Friday, April 22, 2011

Chiari & Tethered Cord Battle Scars – My tattoos ;)

I’m proud of my scars! This past week I traveled to Spartanburg, SC about 2 1/2 hours away from here to go to our niece’s debutante ball. The drive by myself was very liberating. I didn’t even talk on the phone but did listen to a lot of really good and really loud music.

When I got to my parents’ home I cried…again. It was the first time I had seen them or any of my family since the week before my surgery Feb. 15 & 18th. The last time I saw my family I was really afraid that might be the last time I saw any of them without possible major surgical complications. I was terribly afraid of stroke.

The risks that go with Tethered Cord and Chiari surgery are not small. “Dr. Ahhz” is in my opinion one of the world’s BEST and GREATEST neurosurgeons but things can happen when you are in surgery no matter who you are. The big risks that were on my mind were stroke, meningitis, and surgical site infection. I never really thought too much about paralysis, cardiac arrest or sleep apnea but those are biggies, too. Oh, and let’s not forget allergic reactions and death.

What people often don’t understand is that if you have EDS there is no telling what’s going to happen with you with surgery. EDS is a collagen deficiency on the cellular level so much of your body is or maybe affected by it. Your tissues may be incredibly thin, you may not heal properly, you may have severe allergic reactions to common medications, and many more complications depending upon the type of EDS that you have.

With all that going thru my mind I did a lot of thinking, praying, and trying to get some “life details” together before I left for my surgery. I am so very thankful that I have come thru these surgeries healthy and well. I am happy and I feel good! (It will take about a year to get my energy level up.)

At 8 weeks to the day post op, seeing my parents was quite emotional for me. When I sat down and talked with them I realized how little they really understood about the Chiari and Tethered Cord surgeries. So, I described to them the procedure for each incision site and the special details that went along with each one. (As simply as I understand it.)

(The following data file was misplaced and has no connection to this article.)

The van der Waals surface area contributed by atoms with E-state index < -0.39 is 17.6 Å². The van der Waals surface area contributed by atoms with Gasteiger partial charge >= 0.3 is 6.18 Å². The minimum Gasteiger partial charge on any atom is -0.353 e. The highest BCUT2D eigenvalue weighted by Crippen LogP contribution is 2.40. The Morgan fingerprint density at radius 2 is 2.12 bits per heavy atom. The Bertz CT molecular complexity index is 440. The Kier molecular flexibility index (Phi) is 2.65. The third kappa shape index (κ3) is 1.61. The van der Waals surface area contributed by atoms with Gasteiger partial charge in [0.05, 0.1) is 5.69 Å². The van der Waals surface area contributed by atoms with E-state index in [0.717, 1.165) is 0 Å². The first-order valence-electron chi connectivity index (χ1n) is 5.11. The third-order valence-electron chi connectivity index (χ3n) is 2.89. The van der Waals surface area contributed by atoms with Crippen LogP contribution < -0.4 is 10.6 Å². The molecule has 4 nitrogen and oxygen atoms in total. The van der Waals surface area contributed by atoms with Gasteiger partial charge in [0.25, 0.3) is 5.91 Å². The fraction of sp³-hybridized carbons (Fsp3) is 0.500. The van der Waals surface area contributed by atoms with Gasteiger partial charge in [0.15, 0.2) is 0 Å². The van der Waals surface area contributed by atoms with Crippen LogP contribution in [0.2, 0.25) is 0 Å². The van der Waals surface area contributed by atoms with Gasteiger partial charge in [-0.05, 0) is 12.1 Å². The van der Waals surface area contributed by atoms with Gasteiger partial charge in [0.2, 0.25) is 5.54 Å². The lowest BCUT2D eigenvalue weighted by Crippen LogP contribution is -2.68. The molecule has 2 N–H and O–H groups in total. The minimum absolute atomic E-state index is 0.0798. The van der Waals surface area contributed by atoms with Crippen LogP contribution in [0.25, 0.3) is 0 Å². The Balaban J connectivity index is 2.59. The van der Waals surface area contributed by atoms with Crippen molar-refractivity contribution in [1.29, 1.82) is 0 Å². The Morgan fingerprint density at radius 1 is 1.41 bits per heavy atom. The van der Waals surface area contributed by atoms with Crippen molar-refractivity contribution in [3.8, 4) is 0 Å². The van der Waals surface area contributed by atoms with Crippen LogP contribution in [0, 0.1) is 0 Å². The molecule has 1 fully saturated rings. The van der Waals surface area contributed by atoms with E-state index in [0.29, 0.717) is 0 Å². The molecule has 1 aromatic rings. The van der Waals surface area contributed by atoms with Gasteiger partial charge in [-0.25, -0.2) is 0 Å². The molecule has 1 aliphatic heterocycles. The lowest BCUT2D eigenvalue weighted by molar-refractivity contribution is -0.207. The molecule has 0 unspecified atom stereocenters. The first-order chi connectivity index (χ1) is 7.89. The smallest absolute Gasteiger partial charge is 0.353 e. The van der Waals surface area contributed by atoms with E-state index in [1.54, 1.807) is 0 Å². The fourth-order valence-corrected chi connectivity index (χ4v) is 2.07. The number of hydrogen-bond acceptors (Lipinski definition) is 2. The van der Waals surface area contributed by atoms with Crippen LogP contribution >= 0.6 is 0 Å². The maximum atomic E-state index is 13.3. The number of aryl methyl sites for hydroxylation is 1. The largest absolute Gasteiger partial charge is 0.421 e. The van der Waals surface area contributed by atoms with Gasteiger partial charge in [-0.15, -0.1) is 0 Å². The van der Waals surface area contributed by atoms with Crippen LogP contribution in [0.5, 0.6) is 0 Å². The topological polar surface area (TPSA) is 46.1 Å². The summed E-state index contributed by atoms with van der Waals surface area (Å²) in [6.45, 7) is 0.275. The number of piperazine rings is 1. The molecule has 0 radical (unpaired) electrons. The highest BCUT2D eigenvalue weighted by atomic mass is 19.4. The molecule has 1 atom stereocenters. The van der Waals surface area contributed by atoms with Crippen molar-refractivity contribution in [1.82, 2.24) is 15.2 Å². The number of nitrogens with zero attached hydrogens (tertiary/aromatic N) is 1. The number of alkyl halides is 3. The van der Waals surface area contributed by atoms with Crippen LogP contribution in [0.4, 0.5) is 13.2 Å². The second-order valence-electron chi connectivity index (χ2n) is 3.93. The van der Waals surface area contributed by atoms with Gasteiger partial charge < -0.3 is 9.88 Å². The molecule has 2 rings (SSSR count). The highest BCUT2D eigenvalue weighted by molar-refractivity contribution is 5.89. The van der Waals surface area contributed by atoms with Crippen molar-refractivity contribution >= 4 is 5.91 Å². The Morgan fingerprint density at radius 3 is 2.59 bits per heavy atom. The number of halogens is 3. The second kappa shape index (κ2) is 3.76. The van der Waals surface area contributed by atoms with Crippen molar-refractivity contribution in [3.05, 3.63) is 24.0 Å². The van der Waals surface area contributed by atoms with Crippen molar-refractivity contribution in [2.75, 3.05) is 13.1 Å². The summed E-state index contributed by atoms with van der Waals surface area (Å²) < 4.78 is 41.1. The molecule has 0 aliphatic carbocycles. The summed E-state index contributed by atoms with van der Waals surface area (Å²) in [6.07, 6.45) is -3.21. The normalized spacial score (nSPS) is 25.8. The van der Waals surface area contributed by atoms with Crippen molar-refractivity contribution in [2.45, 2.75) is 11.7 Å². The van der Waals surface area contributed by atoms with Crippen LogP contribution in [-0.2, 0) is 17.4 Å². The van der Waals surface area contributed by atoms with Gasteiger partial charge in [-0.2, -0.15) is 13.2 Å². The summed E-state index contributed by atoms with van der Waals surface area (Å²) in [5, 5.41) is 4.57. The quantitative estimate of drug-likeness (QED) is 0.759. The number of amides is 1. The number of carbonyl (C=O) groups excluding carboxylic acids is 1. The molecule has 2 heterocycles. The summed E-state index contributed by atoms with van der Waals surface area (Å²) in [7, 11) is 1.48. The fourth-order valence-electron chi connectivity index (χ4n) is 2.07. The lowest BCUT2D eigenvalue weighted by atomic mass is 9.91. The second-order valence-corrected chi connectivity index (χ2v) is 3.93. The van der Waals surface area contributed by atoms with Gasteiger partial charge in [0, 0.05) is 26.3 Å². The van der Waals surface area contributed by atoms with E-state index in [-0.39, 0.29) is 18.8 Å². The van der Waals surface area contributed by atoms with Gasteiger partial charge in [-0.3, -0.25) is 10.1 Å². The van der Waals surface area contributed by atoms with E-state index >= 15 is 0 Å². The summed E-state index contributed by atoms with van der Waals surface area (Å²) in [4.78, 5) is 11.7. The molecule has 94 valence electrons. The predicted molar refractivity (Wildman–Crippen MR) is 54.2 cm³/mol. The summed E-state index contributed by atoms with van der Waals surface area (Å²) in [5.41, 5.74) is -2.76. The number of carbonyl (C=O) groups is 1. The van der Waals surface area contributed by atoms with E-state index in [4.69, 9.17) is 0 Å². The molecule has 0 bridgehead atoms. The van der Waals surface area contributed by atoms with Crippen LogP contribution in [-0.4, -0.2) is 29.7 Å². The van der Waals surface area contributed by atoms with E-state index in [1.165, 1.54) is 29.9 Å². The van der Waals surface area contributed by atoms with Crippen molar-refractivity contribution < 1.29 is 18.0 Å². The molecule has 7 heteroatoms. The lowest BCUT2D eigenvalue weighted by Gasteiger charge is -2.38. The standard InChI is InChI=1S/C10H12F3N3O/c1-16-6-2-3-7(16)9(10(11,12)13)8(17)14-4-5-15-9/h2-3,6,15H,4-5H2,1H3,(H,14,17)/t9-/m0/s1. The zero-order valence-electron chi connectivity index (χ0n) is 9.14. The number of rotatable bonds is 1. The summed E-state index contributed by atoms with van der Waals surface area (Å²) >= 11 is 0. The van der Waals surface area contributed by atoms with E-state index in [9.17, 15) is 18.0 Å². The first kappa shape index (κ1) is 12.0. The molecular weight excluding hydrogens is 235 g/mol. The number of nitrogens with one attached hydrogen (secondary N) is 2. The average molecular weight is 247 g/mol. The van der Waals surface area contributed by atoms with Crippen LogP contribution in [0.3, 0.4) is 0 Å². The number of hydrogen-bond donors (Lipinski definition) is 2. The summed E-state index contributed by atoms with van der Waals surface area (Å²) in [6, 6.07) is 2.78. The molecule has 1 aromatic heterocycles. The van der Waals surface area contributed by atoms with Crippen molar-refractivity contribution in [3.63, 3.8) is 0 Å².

The Tethered Cord surgery incision is located at the base of my spinal cord. At that time a spinal tap/lumbar puncture was done to check my cerebral spinal fluid pressure. The incision was made and my neurosurgeon dissected down to the point of attachment of the spinal cord to other tissue/bone and released the attached spinal cord. This involved opening the dura or covering of the spinal cord and going into the arachnoid space of the spinal cord. After the surgery I was required to lay completely flat but could turn on my sides for three days to prevent cerebral spinal fluid leaks, csf pressure build up and other complications.

There is an incision at my left shoulder blade. This is where portions of ribs 7 & 8 were removed and used for the fusion of the sub occipital to C2. Additionally, nerve roots T7 and T8 were purposely cut to prevent further pain. That feeling has taken a while to get used to but seem fine now.

The sub occipital and cervical area for the Chiari surgery site has the most significantly sized incision although my hair is now covering much of it. “Dr. Ahhz” opened that area, cut away part of my lower skull (the sub occipital) to make room for my cerebellar tonsils, screwed in a titanium plate, repositioned the angle of my skull to my spine (corrected the clivo-axial angle), and fused the sub occipital to C2 using my ribs 7 & 8, titanium rods, and screws. This fusion is to provide stability for my head so that I will not be a bobble head from the muscle instability caused by the EDS.